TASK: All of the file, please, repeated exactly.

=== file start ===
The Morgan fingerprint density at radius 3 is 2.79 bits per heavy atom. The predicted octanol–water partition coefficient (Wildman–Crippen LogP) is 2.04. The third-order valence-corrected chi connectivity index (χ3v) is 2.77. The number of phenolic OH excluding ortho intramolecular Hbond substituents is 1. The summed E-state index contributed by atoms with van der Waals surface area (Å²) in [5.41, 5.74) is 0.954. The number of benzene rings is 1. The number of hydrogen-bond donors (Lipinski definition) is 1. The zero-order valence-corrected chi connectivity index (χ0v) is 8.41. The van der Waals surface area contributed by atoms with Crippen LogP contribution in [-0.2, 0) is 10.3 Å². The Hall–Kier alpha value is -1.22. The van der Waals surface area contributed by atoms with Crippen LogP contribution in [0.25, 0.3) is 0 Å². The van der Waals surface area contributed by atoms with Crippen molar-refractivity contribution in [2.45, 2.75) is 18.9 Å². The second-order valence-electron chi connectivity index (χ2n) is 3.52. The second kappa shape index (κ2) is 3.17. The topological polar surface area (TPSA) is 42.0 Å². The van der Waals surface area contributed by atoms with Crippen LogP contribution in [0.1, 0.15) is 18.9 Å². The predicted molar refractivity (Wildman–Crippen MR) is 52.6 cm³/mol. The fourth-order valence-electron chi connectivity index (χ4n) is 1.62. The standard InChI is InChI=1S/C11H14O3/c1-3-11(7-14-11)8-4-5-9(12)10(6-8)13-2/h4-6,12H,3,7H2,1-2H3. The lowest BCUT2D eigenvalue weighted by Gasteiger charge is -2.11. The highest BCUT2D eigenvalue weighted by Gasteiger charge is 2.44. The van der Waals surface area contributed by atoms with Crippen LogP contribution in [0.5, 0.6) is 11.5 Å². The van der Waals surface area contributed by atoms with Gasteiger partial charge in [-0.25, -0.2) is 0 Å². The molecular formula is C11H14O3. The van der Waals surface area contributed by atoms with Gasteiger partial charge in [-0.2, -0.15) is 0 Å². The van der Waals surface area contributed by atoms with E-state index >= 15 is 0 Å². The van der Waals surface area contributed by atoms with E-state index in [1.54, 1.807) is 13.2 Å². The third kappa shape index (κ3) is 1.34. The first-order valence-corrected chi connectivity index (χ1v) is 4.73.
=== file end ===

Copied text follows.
The Morgan fingerprint density at radius 3 is 2.79 bits per heavy atom. The predicted octanol–water partition coefficient (Wildman–Crippen LogP) is 2.04. The third-order valence-corrected chi connectivity index (χ3v) is 2.77. The number of phenolic OH excluding ortho intramolecular Hbond substituents is 1. The summed E-state index contributed by atoms with van der Waals surface area (Å²) in [5.41, 5.74) is 0.954. The number of benzene rings is 1. The number of hydrogen-bond donors (Lipinski definition) is 1. The zero-order valence-corrected chi connectivity index (χ0v) is 8.41. The van der Waals surface area contributed by atoms with Crippen LogP contribution in [-0.2, 0) is 10.3 Å². The Hall–Kier alpha value is -1.22. The van der Waals surface area contributed by atoms with Crippen LogP contribution in [0.25, 0.3) is 0 Å². The van der Waals surface area contributed by atoms with Crippen molar-refractivity contribution in [2.45, 2.75) is 18.9 Å². The second-order valence-electron chi connectivity index (χ2n) is 3.52. The second kappa shape index (κ2) is 3.17. The topological polar surface area (TPSA) is 42.0 Å². The van der Waals surface area contributed by atoms with Crippen LogP contribution in [0.1, 0.15) is 18.9 Å². The predicted molar refractivity (Wildman–Crippen MR) is 52.6 cm³/mol. The fourth-order valence-electron chi connectivity index (χ4n) is 1.62. The standard InChI is InChI=1S/C11H14O3/c1-3-11(7-14-11)8-4-5-9(12)10(6-8)13-2/h4-6,12H,3,7H2,1-2H3. The lowest BCUT2D eigenvalue weighted by Gasteiger charge is -2.11. The highest BCUT2D eigenvalue weighted by Gasteiger charge is 2.44. The van der Waals surface area contributed by atoms with Crippen LogP contribution in [0.5, 0.6) is 11.5 Å². The van der Waals surface area contributed by atoms with Gasteiger partial charge in [-0.25, -0.2) is 0 Å². The molecular formula is C11H14O3. The van der Waals surface area contributed by atoms with Gasteiger partial charge in [-0.2, -0.15) is 0 Å². The van der Waals surface area contributed by atoms with E-state index >= 15 is 0 Å². The van der Waals surface area contributed by atoms with E-state index in [1.54, 1.807) is 13.2 Å². The third kappa shape index (κ3) is 1.34. The first-order valence-corrected chi connectivity index (χ1v) is 4.73.